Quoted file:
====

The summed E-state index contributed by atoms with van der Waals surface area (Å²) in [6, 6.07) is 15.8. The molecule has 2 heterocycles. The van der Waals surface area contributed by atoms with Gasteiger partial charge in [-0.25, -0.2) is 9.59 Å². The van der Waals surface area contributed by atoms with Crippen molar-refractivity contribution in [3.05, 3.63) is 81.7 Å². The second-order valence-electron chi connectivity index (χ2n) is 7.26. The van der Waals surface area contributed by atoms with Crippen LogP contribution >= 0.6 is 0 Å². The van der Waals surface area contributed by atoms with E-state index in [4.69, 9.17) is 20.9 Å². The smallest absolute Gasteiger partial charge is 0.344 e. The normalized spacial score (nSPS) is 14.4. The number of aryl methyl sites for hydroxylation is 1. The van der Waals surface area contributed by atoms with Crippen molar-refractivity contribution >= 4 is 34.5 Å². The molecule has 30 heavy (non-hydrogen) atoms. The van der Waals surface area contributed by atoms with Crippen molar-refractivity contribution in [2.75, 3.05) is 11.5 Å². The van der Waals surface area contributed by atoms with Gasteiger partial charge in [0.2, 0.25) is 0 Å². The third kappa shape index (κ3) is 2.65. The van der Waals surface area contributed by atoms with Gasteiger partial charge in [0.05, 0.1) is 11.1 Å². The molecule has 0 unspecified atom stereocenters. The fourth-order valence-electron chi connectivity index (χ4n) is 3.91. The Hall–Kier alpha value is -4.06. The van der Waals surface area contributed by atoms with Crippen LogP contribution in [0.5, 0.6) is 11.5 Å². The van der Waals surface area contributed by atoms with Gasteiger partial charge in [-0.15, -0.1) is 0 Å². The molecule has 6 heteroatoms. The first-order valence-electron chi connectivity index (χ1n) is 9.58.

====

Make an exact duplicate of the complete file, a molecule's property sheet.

The summed E-state index contributed by atoms with van der Waals surface area (Å²) in [6, 6.07) is 15.8. The molecule has 2 heterocycles. The van der Waals surface area contributed by atoms with Gasteiger partial charge in [-0.25, -0.2) is 9.59 Å². The van der Waals surface area contributed by atoms with Crippen molar-refractivity contribution in [3.05, 3.63) is 81.7 Å². The second-order valence-electron chi connectivity index (χ2n) is 7.26. The van der Waals surface area contributed by atoms with Crippen LogP contribution >= 0.6 is 0 Å². The van der Waals surface area contributed by atoms with E-state index in [4.69, 9.17) is 20.9 Å². The smallest absolute Gasteiger partial charge is 0.344 e. The normalized spacial score (nSPS) is 14.4. The number of aryl methyl sites for hydroxylation is 1. The van der Waals surface area contributed by atoms with Crippen molar-refractivity contribution >= 4 is 34.5 Å². The molecule has 30 heavy (non-hydrogen) atoms. The van der Waals surface area contributed by atoms with Crippen molar-refractivity contribution in [2.75, 3.05) is 11.5 Å². The van der Waals surface area contributed by atoms with Gasteiger partial charge in [0.2, 0.25) is 0 Å². The third kappa shape index (κ3) is 2.65. The van der Waals surface area contributed by atoms with Gasteiger partial charge in [0.05, 0.1) is 11.1 Å². The molecule has 0 unspecified atom stereocenters. The fourth-order valence-electron chi connectivity index (χ4n) is 3.91. The Hall–Kier alpha value is -4.06. The van der Waals surface area contributed by atoms with Crippen LogP contribution in [0.5, 0.6) is 11.5 Å². The van der Waals surface area contributed by atoms with Gasteiger partial charge in [-0.15, -0.1) is 0 Å². The molecule has 6 heteroatoms. The first-order valence-electron chi connectivity index (χ1n) is 9.58.